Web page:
Wire bonding technology – widely utilized in the microelectronics and power electronics industries since the 1970s – is finding its way into interesting new applications in the growing EV industry – in particular, battery connections.
We’re quite certain that a few EVs are using wire-bonding technology for production battery pack connections, but Charged was unable to find any automaker or wire-bonding supplier to confirm our suspicion. However, a simple Google search will provide photos of disassembled batteries where the technology clearly can be seen.
Wire bonded microelectronics (Image courtesy of htomari/Flickr)
Wire bonded battery pack connections (Image courtesy of EV West)
Also available online are the public patent applications from the notoriously tight-lipped Tesla Motors. In 2006, the company filed a US patent application that described a method for using wire bonding techniques to connect multiple cells into a larger battery pack. The EV trailblazer was one of the first to apply conventional wire bonding technology to battery connections.
Groups of individual cells are more commonly connected together with a soldering or welding process. Tesla’s patent application claimed to find problems with these approaches, saying that “the welding process is time-consuming and prone to failure. It is also difficult to test the connection between each battery and the conductors.”
Beyond the simple connections, Tesla describes a design method that also uses aluminum wire connections as fusible links that allow the expected current to pass, while breaking the connection in an overcurrent condition like a short circuit. Tesla’s engineers believe that another problem with other bonding methods is a lack of electrical protection – without a fuse, a single cell can internally short due to a malfunction or damage, and render unusable all of the other cells to which it is connected in parallel.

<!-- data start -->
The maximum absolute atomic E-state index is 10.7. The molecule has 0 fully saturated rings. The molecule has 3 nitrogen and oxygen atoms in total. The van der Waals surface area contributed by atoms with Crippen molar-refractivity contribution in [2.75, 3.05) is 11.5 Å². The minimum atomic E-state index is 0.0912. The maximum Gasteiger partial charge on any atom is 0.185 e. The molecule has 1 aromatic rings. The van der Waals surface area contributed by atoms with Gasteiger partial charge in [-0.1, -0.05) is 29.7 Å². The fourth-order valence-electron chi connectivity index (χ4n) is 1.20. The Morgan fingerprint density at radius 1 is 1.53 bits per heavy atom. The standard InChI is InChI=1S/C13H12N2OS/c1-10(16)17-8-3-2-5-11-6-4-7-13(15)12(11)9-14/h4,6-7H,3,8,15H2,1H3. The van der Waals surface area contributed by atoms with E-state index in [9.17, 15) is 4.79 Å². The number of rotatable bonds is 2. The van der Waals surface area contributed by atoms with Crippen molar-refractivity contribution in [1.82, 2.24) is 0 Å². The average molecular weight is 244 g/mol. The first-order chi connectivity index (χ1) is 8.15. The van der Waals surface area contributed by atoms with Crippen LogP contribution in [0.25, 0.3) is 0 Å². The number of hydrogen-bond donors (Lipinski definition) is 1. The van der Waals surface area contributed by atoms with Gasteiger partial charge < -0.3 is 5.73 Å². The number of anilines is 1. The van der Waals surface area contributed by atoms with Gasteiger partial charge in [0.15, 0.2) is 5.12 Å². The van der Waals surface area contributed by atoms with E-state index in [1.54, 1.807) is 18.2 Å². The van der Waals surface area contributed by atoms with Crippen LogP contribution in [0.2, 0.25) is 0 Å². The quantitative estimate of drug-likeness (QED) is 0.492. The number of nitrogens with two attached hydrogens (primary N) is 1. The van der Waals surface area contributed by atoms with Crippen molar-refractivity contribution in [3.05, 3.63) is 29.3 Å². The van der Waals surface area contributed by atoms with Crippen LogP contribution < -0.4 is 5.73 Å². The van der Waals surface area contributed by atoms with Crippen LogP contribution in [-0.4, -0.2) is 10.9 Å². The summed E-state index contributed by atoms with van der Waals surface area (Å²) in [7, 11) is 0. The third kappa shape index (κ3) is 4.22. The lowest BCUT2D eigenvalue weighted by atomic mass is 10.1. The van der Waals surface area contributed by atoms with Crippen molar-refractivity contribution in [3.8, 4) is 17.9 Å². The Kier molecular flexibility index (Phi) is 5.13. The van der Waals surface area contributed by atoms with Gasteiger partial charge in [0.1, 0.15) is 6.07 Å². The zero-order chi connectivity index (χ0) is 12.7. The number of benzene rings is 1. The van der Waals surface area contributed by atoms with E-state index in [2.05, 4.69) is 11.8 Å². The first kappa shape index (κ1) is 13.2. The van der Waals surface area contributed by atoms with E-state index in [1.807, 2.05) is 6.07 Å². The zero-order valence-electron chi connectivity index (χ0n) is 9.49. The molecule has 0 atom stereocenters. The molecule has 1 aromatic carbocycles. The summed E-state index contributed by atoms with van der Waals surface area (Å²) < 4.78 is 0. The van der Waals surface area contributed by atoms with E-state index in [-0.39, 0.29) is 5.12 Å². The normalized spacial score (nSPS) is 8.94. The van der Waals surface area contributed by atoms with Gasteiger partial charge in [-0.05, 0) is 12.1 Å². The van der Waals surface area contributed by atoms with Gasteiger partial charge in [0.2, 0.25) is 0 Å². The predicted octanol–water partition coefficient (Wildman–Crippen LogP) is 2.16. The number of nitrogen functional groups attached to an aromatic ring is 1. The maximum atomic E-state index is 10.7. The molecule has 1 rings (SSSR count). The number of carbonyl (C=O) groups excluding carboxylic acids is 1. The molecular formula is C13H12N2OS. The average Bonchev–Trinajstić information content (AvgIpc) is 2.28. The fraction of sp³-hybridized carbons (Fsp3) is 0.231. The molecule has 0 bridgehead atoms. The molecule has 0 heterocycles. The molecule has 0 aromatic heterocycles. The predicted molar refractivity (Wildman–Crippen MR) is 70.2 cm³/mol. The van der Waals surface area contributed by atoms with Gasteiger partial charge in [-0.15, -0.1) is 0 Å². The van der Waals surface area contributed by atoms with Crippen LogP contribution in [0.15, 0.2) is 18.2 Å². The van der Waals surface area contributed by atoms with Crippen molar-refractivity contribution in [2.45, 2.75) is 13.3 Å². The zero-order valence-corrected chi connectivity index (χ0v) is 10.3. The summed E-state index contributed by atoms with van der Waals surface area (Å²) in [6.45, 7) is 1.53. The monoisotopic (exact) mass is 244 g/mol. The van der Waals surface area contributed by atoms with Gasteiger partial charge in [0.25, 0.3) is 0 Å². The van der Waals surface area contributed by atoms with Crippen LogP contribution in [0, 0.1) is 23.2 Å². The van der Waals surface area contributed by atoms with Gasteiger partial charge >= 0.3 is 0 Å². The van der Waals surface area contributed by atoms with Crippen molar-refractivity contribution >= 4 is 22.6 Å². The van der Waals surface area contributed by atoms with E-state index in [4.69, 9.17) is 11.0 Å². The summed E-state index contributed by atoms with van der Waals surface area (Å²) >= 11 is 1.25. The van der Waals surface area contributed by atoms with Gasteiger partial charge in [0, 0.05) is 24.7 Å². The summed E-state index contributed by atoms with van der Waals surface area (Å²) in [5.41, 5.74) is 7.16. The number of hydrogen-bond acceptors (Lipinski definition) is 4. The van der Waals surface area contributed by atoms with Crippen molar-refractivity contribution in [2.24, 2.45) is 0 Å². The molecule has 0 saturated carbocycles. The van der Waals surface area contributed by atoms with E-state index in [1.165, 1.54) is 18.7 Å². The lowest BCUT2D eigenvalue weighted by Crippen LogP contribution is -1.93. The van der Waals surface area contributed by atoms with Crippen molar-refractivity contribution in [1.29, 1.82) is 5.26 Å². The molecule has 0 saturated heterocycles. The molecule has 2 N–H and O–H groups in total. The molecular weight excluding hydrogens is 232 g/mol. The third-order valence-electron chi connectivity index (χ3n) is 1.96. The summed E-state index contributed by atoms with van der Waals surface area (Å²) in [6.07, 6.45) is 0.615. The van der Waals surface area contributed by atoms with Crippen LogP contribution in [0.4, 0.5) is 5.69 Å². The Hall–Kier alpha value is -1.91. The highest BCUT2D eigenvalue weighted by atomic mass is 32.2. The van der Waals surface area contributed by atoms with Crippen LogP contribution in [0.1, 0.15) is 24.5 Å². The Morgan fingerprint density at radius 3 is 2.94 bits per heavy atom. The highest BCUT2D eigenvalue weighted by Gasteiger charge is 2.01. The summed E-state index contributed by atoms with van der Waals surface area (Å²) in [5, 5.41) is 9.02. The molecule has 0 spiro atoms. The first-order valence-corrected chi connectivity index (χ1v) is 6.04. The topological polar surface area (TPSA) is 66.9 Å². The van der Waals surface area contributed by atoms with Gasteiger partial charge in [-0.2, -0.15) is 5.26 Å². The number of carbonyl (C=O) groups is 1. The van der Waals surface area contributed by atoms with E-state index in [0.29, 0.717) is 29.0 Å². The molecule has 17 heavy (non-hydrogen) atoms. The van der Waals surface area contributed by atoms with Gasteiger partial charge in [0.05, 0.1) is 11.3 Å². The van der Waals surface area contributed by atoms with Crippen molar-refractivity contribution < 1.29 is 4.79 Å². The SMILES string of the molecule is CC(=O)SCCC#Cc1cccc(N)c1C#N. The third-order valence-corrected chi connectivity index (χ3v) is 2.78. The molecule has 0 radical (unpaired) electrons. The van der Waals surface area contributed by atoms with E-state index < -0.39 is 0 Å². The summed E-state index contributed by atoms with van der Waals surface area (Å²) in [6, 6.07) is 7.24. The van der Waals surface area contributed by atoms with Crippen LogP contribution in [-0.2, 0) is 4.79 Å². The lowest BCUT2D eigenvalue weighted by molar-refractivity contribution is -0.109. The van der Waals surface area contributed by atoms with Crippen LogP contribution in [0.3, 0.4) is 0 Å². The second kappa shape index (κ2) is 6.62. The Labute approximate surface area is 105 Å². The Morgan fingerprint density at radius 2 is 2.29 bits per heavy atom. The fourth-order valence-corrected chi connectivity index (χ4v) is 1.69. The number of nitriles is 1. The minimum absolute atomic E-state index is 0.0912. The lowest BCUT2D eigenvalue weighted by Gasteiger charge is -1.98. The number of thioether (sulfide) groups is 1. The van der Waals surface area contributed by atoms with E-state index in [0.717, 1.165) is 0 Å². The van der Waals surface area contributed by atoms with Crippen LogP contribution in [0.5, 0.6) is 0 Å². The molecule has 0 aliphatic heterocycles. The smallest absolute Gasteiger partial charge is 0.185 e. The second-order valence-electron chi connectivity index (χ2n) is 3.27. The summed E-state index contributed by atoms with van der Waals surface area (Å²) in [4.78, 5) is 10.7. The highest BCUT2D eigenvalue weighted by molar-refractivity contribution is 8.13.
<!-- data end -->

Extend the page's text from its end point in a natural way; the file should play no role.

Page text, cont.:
To learn more about wire bonding technology, Charged reached out to experts at Hesse Mechatronics, a leading manufacturer of fully automatic ultrasonic and thermosonic wire bonders.
How it works
Hesse representatives Mike McKeown, Dr. Michael Brökelmann, Dr. Matthias Hunstig and Dr. Dirk Siepe describe wire bonding as an ultrasonic metal-metal friction welding process. “It is a combination of three parameters that forms the bond: vertical force, ultrasonic power and time,” explained McKeown.
The process starts with a wire placed under the tip of a slim, rod-like bonding tool. A well-defined force is applied, pressing the wire onto the electrode surface and causing an initial cold-straining at the contact area. The power element comes from an ultrasonic transducer that generates mechanical vibrations in a frequency range of about 60 kHz. Those vibrations are transferred by the bonding tool into the welding area for a period of time on the order of 100 milliseconds. The deformation of the wire and the bonding between wire and substrate steadily progress during this cold-friction process until a pure intermetallic compound between the wire and surface is formed. This process occurs at room temperature.